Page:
regulation

On the future of climate policy

A response to William Nordhaus’s comments about how essential carbon taxes are to addressing climate change

William Nordhaus recently (and deservedly) won the Nobel Prize for Economics for his work on the economic implications of climate change and policies to respond to climate change. In the press coverage after the award, some comments were attributed to Nordhaus that I think are important to consider in more depth – in part because …

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When EPA Pays Lip Service to Public Comment, the Environmental Community Steps Up

Environment and public health advocates voice their concerns about EPA’s regulatory reform efforts under EO 13777

The public health and environmental communities took a small victory on an EPA conference call yesterday. In a three-hour public comment call that could have been dominated by industry seeking regulatory rollbacks, about half of the speakers supported strengthening environmental and public health protections. And many of them took EPA to task for such a …

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The Dangers of the New Executive Order on “Reducing Regulation”

The Order is Designed to Prevent Federal Agencies from Protecting Health, Safety, and the Environment

Dan Farber just posted an insightful, brief analysis of the executive order “Reducing Regulation and Controlling Regulatory Costs” that was issued this morning. As Dan notes, the order is absurd and arbitrary – but more than that, it’s extraordinary in its potential for doing harm to our country and its residents. It is meant to kneecap …

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Michigan v. EPA: Policymaking in the Guise of Statutory Interpretation

In Michigan v. EPA, the majority followed its own policy views, not those in the statute.

The majority opinion by Justice Scalia has gotten most of the attention.  Most notably, he wrote that “[o]ne would not say that it is even rational, never mind “appropriate”, to impose billions of dollars in economic costs for a few dollars in health or environmental benefits.”  Indeed, “[n]o regulation is ‘appropriate’ if it does significantly …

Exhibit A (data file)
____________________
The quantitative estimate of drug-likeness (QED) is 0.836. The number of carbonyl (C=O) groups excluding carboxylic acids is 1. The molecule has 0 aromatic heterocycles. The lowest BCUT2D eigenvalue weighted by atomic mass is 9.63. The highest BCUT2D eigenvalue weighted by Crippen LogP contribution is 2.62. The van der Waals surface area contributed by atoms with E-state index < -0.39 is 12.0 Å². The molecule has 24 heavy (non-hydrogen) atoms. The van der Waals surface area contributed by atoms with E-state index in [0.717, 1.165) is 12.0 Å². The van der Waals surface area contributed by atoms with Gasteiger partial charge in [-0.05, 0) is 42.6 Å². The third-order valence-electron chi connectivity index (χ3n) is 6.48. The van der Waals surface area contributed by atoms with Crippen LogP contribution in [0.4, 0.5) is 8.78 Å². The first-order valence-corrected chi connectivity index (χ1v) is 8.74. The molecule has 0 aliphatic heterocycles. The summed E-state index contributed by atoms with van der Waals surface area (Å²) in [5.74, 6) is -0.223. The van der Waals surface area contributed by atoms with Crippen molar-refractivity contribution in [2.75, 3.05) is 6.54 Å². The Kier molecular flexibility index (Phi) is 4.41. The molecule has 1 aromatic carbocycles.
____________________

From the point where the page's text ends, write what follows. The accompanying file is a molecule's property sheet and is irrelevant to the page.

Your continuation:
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Jobs & Regs

The empirical evidence suggests that job loss from regulation is small.

It seems to be easy to make arguments one way or another about the effect of regulation on jobs.  What does the evidence say?  Those seeking an answer would do well to look at a recent book on the subject by Coglianese, Finkel, and Carrigan.  Although the book is broader in scope, it provides a careful …

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Justice Thomas Declares War on Rulemaking

His Amtrak dissent would wipe out most regulations of the last 40 years.

It didn’t get much attention, but Justice Thomas’s dissent two weeks ago in the Amtrak case was extraordinarily radical, even for him. The case involved a relatively obscure issue about the legal status of Amtrak. Justice Thomas used the occasion for a frontal attack on administrative law, including most of environmental law.. The heart of …

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Econ101, Ideological Blinders, and the New Head of CBO

There are troubling indications that Keith Hall lets ideology blind him to basic economics.

Last week, in a post about the employment effect of regulations, I mentioned briefly that the new Director of the Congressional Budget Office, Keith Hall, had endorsed some questionable views on the subject.  A reader pointed me toward an additional writing that has done a lot to escalate my concerns.  There are disturbing signs about both Hall’s ideological bias …

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How to Erode Public Confidence in Regulatory Decisions: Meet With Parties Behind Closed Doors

A scandal at the California Public Utilities Commissions brings a questionable practice to light.

The California Public Utilities Commission (CPUC) has an unusual way of doing business. Most state and federal regulatory agencies prohibit private, closed-door discussions with interested parties about contested matters (ex parte communications). Even though it makes decisions affecting the welfare of Californians and the disposition of billions of dollars, the CPUC does not discourage ex …

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Rand Paul and the Environment (Take 2)

Guess what: he’s no friend of the environment.

Yesterday I posted a confused discussion of Paul’s environmental views. (Probably due to brain lock from spending  too many hours puzzling over the numerical examples in EME Homer!) I wanted to replace it with a clearer description of his views, so I pulled it from the website.  Let’s try this again. This first thing to know about Senator Paul is …

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EPA Is One of the (Relatively) Popular Kids

Despite all the attacks it has suffered, EPA has a better image than either political party. Not to mention Congress.

Republicans — especially the House GOP — often lambaste EPA.  The phrase “jack-booted thugs” will stick in my memory a long time.  A recent NBC/WSJ poll, however, shows EPA is actually one of our more popular institutions: %Positive %Negative Difference EPA 40 28 +7 Barack Obama 38 40 -4 Democratic Party 38 50 -2 Republican …

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